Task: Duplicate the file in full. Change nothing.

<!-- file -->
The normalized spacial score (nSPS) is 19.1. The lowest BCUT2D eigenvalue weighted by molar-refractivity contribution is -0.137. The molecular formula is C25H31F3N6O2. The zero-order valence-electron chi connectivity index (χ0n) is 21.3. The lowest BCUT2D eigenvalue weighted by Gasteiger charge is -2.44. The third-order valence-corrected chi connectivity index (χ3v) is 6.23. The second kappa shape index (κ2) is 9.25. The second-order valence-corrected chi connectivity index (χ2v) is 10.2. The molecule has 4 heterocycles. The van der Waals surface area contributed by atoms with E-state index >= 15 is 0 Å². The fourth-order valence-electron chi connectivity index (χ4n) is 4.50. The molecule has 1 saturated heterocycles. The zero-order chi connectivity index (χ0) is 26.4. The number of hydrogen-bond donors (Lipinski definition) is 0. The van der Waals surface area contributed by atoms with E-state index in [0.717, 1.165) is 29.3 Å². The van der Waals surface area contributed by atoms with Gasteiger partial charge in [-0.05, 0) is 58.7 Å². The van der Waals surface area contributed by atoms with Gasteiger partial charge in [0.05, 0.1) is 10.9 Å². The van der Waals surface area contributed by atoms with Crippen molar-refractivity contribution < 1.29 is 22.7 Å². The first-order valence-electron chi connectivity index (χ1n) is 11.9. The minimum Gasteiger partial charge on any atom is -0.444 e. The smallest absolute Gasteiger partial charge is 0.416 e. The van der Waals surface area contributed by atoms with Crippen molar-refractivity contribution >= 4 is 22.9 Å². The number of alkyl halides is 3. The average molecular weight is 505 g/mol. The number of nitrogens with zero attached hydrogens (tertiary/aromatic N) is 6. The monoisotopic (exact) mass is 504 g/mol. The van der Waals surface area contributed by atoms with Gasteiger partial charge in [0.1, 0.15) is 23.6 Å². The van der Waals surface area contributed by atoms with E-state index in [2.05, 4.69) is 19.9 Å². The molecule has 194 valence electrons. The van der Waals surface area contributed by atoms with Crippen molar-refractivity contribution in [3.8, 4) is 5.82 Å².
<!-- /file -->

The normalized spacial score (nSPS) is 19.1. The lowest BCUT2D eigenvalue weighted by molar-refractivity contribution is -0.137. The molecular formula is C25H31F3N6O2. The zero-order valence-electron chi connectivity index (χ0n) is 21.3. The lowest BCUT2D eigenvalue weighted by Gasteiger charge is -2.44. The third-order valence-corrected chi connectivity index (χ3v) is 6.23. The second kappa shape index (κ2) is 9.25. The second-order valence-corrected chi connectivity index (χ2v) is 10.2. The molecule has 4 heterocycles. The van der Waals surface area contributed by atoms with E-state index >= 15 is 0 Å². The fourth-order valence-electron chi connectivity index (χ4n) is 4.50. The molecule has 1 saturated heterocycles. The zero-order chi connectivity index (χ0) is 26.4. The number of hydrogen-bond donors (Lipinski definition) is 0. The van der Waals surface area contributed by atoms with E-state index in [0.717, 1.165) is 29.3 Å². The van der Waals surface area contributed by atoms with Gasteiger partial charge in [-0.05, 0) is 58.7 Å². The van der Waals surface area contributed by atoms with Gasteiger partial charge in [0.05, 0.1) is 10.9 Å². The van der Waals surface area contributed by atoms with Crippen molar-refractivity contribution < 1.29 is 22.7 Å². The first-order valence-electron chi connectivity index (χ1n) is 11.9. The minimum Gasteiger partial charge on any atom is -0.444 e. The smallest absolute Gasteiger partial charge is 0.416 e. The van der Waals surface area contributed by atoms with Crippen molar-refractivity contribution >= 4 is 22.9 Å². The number of alkyl halides is 3. The average molecular weight is 505 g/mol. The number of nitrogens with zero attached hydrogens (tertiary/aromatic N) is 6. The monoisotopic (exact) mass is 504 g/mol. The van der Waals surface area contributed by atoms with Gasteiger partial charge in [0.1, 0.15) is 23.6 Å². The van der Waals surface area contributed by atoms with E-state index in [2.05, 4.69) is 19.9 Å². The molecule has 194 valence electrons. The van der Waals surface area contributed by atoms with Crippen molar-refractivity contribution in [3.8, 4) is 5.82 Å².